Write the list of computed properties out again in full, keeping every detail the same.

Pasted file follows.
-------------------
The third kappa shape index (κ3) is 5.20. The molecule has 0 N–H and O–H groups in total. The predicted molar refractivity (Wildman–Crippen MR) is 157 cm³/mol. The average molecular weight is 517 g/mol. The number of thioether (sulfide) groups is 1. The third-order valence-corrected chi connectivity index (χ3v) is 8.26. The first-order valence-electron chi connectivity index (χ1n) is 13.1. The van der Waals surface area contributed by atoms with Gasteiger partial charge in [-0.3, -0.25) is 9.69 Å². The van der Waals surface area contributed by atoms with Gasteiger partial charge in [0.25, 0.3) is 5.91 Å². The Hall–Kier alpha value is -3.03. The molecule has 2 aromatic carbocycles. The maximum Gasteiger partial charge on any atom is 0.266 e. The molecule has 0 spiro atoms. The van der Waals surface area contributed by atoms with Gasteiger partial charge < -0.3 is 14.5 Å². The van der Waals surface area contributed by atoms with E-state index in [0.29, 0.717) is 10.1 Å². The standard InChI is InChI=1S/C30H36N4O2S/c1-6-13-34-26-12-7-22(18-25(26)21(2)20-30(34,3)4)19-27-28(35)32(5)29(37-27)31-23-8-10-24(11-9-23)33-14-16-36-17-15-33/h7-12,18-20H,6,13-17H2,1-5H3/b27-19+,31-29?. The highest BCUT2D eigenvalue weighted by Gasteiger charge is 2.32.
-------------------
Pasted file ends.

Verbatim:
The third kappa shape index (κ3) is 5.20. The molecule has 0 N–H and O–H groups in total. The predicted molar refractivity (Wildman–Crippen MR) is 157 cm³/mol. The average molecular weight is 517 g/mol. The number of thioether (sulfide) groups is 1. The third-order valence-corrected chi connectivity index (χ3v) is 8.26. The first-order valence-electron chi connectivity index (χ1n) is 13.1. The van der Waals surface area contributed by atoms with Gasteiger partial charge in [-0.3, -0.25) is 9.69 Å². The van der Waals surface area contributed by atoms with Gasteiger partial charge in [0.25, 0.3) is 5.91 Å². The Hall–Kier alpha value is -3.03. The molecule has 2 aromatic carbocycles. The maximum Gasteiger partial charge on any atom is 0.266 e. The molecule has 0 spiro atoms. The van der Waals surface area contributed by atoms with Gasteiger partial charge < -0.3 is 14.5 Å². The van der Waals surface area contributed by atoms with E-state index in [0.29, 0.717) is 10.1 Å². The standard InChI is InChI=1S/C30H36N4O2S/c1-6-13-34-26-12-7-22(18-25(26)21(2)20-30(34,3)4)19-27-28(35)32(5)29(37-27)31-23-8-10-24(11-9-23)33-14-16-36-17-15-33/h7-12,18-20H,6,13-17H2,1-5H3/b27-19+,31-29?. The highest BCUT2D eigenvalue weighted by Gasteiger charge is 2.32.